The weather forecast says it’s going to be hot. Air temperatures are projected to soar into the high 90s or even reach the 100s. But in some places on the ground, it can feel a lot hotter—like the inside of an oven.

That’s not your mind playing tricks on you. It actually is hotter in some neighborhoods than in others, even in the same region, says Brian Helmuth, a professor of marine and environmental sciences based at the Coastal Sustainability Institute at Northeastern’s campus in Nahant, Massachusetts.

As devastating and historic heat waves have been sweeping the nation this summer, the extreme heat has highlighted such divides. And those hotter areas tend to be the same places that experience many other kinds of inequality: largely non-white, less-affluent urban neighborhoods.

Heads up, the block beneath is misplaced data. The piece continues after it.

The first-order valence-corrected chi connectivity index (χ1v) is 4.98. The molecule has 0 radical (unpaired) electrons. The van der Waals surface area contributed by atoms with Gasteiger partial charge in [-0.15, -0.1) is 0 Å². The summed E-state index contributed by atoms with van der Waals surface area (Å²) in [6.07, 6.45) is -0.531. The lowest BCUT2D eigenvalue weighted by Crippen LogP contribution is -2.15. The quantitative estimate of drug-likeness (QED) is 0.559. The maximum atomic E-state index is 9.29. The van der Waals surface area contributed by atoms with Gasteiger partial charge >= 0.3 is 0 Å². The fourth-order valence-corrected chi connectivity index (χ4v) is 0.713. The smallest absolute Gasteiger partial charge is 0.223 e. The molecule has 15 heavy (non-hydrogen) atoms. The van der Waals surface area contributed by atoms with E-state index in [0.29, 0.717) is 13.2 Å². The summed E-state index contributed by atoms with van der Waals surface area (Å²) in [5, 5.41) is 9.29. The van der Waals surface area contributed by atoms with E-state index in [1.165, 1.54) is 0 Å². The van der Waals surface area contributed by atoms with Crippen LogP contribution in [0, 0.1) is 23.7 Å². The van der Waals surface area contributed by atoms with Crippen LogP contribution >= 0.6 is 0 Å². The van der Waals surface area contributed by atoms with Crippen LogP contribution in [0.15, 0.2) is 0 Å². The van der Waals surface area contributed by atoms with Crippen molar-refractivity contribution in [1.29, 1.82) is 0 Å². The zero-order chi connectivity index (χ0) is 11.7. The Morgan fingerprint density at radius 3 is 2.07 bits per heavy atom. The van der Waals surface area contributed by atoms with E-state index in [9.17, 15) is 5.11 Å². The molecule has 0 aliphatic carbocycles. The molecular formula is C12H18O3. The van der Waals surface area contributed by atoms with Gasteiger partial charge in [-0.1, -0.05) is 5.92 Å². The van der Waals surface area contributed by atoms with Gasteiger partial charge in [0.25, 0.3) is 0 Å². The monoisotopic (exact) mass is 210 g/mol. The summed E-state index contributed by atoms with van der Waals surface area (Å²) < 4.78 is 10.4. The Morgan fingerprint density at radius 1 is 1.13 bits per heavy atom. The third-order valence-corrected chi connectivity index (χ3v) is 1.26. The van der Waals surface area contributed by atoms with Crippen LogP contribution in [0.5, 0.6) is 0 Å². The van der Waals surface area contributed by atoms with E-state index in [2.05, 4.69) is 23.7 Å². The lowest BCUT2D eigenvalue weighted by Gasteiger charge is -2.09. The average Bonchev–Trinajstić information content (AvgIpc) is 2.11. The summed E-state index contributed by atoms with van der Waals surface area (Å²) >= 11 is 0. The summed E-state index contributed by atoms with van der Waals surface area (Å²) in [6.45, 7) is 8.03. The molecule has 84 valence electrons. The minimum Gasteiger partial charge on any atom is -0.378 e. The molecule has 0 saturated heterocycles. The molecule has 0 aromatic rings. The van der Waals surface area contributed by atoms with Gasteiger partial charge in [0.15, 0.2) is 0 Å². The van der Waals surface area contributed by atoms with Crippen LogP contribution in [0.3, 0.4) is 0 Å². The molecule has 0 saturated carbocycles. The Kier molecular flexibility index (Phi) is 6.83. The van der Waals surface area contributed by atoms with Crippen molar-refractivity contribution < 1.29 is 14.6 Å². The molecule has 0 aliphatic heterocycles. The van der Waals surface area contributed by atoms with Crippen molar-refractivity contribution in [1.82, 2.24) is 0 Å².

The temperature that you experience walking around outside is affected not just by the weather but by your environment, Helmuth says. As the sun beats down, pavement, buildings, and other constructed aspects of the urban environment heat up and radiate that warmth back out to heat the surrounding air (which is already very hot) even more.

“So if the air temperature today we’re measuring is 88 and you step outside on the pavement, it’s probably going to be more like 120” degrees Fahrenheit, Helmuth says.

But if there are trees or other greenery, an area is likely to feel a lot less hot, as vegetation has cooling properties. Bodies of water also can help keep a neighborhood cool.

This creates pockets of cities, towns, or neighborhoods that experience much higher temperatures than others, called “heat islands.” Heat islands (and less tree cover) tend to be in communities of color or low-income areas, largely due to the historical practice of redlining.


Read full article here.